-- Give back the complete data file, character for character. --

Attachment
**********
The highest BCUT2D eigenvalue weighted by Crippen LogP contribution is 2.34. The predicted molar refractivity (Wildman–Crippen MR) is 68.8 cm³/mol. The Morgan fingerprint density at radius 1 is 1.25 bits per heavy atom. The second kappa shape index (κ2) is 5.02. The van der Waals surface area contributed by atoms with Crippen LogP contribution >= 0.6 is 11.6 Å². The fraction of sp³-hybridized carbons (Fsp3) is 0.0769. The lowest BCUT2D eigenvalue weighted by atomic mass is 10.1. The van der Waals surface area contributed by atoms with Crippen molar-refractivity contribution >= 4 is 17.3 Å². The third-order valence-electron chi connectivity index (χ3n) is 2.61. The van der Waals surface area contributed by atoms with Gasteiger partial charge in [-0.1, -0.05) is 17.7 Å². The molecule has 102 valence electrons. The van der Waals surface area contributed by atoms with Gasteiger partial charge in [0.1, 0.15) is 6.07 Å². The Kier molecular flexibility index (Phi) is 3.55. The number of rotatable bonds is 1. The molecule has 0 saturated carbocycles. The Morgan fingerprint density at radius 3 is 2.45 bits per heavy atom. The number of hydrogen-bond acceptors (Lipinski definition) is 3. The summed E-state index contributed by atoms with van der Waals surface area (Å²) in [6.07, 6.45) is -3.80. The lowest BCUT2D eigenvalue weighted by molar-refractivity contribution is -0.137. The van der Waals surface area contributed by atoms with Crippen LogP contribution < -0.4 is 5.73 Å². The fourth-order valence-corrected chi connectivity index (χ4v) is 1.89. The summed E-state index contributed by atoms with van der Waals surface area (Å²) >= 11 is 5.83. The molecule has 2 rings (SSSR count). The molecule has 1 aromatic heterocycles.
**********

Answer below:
The highest BCUT2D eigenvalue weighted by Crippen LogP contribution is 2.34. The predicted molar refractivity (Wildman–Crippen MR) is 68.8 cm³/mol. The Morgan fingerprint density at radius 1 is 1.25 bits per heavy atom. The second kappa shape index (κ2) is 5.02. The van der Waals surface area contributed by atoms with Crippen LogP contribution >= 0.6 is 11.6 Å². The fraction of sp³-hybridized carbons (Fsp3) is 0.0769. The lowest BCUT2D eigenvalue weighted by atomic mass is 10.1. The van der Waals surface area contributed by atoms with Crippen molar-refractivity contribution >= 4 is 17.3 Å². The third-order valence-electron chi connectivity index (χ3n) is 2.61. The van der Waals surface area contributed by atoms with Gasteiger partial charge in [-0.1, -0.05) is 17.7 Å². The molecule has 102 valence electrons. The van der Waals surface area contributed by atoms with Gasteiger partial charge in [0.1, 0.15) is 6.07 Å². The Kier molecular flexibility index (Phi) is 3.55. The number of rotatable bonds is 1. The molecule has 0 saturated carbocycles. The Morgan fingerprint density at radius 3 is 2.45 bits per heavy atom. The number of hydrogen-bond acceptors (Lipinski definition) is 3. The summed E-state index contributed by atoms with van der Waals surface area (Å²) in [6.07, 6.45) is -3.80. The lowest BCUT2D eigenvalue weighted by molar-refractivity contribution is -0.137. The van der Waals surface area contributed by atoms with Crippen LogP contribution < -0.4 is 5.73 Å². The fourth-order valence-corrected chi connectivity index (χ4v) is 1.89. The summed E-state index contributed by atoms with van der Waals surface area (Å²) >= 11 is 5.83. The molecule has 2 rings (SSSR count). The molecule has 1 aromatic heterocycles.